Today, I spoke to Dave Ulrich, who is one of the most well-known HR thought leaders in the world, winner of many awards and author of many books, such as HR Transformation. In this interview, Dave talks to us about talent management, how to retain employees, five categories of leadership, if social networks should be used in the recruitment process and what HR looks for when they hire.
How has talent management changed in the past five years?
There are a number of changes. The largest conceptual change is that we fought a “war for talent”. This metaphor might be similar to the way the Allies ended WW I. they held the Versailles treaty where they advocated “to the victor go the spoils”. This payback mindset may have set conditions for WW II. After WW II, the allies worked on the Marshall plan to collaborate with and build the enemies. The War for Talent should be replaced with Marshalling Talent (tentative title of book by RBL colleagues Jon Younger and Wayne Brockbank). To Marshall Talent, we have identified 10 things that general managers need to know and do, all built around creating cooperative across groups and people. We will preview this book on (www.rbl.net) as we continue to draft it.
What are the top three things management has to do to retain employees now?
One of the fears of the economic downturn is that we may be getting “false/positive” on talent engagement surveys. In many companies doing surveys, engagement scores are high and mangers are clapping themselves on the back for their transparency and openness. Be warned. Some of these scores might be that in the downturn, employees with a job are grateful to have a job. If the company is taking too much advantage of the economic downturn and treating employees badly, the employees may remember when the economy returns. We are writing about building the “abundance organization” where employees find meaning through their work. Drawing on diverse literatures, we have identified 8 things that managers can do to enhance abundance. When they do these things, they help employees stay with the company now and in the future.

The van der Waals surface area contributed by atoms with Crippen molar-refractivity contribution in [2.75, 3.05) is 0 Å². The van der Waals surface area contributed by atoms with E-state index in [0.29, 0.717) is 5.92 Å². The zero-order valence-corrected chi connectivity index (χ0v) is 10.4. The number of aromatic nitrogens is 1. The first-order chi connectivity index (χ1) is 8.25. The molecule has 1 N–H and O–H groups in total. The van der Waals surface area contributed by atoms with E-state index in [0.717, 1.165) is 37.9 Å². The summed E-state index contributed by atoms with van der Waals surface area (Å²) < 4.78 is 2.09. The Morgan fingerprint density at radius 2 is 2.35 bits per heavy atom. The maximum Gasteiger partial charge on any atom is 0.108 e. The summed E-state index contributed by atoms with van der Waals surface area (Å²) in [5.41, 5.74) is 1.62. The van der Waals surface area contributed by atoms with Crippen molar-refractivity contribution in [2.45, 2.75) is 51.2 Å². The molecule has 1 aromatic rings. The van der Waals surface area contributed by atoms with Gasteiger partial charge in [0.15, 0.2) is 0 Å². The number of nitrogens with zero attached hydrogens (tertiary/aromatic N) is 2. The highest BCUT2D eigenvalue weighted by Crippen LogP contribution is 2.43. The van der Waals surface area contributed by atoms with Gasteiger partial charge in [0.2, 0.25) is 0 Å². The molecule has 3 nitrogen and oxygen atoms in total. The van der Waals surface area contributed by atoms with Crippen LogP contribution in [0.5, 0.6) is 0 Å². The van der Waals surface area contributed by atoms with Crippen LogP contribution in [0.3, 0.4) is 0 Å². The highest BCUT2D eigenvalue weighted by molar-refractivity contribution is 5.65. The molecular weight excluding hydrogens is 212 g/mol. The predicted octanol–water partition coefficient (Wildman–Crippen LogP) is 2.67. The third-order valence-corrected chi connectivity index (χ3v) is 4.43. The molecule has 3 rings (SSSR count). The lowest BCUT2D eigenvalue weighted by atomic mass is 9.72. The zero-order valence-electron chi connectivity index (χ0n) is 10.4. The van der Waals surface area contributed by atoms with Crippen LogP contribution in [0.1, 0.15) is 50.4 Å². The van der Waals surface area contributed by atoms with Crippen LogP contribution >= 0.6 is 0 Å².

What are your five rules to live by in your book “The Leadership Code”?
We interviewed 15 thought leaders in leadership. We performed a “meta qualitative analysis” which is we ask them each to draw on their decades of research and 100,000’ of leadership 360s, and extensive coaching, to answer two questions. First, what percent of effective leadership is basically the “same stuff.”? Like two brands of watches (Timex vs. Seiko) differ, the two watches also have much in common. Their responses were generally in the 60 to 70% range. About 2/3 of what leaders do to succeed is the same basic stuff. Question 2, what is it? We distilled their answers into five categories that we call rules:
- Strategist: know where you are doing and have a position about the future
- Executor: make sure you make things happen and deliver as promised
- Talent manager: involve others in your journey
- Human capital developer: invest in the next generation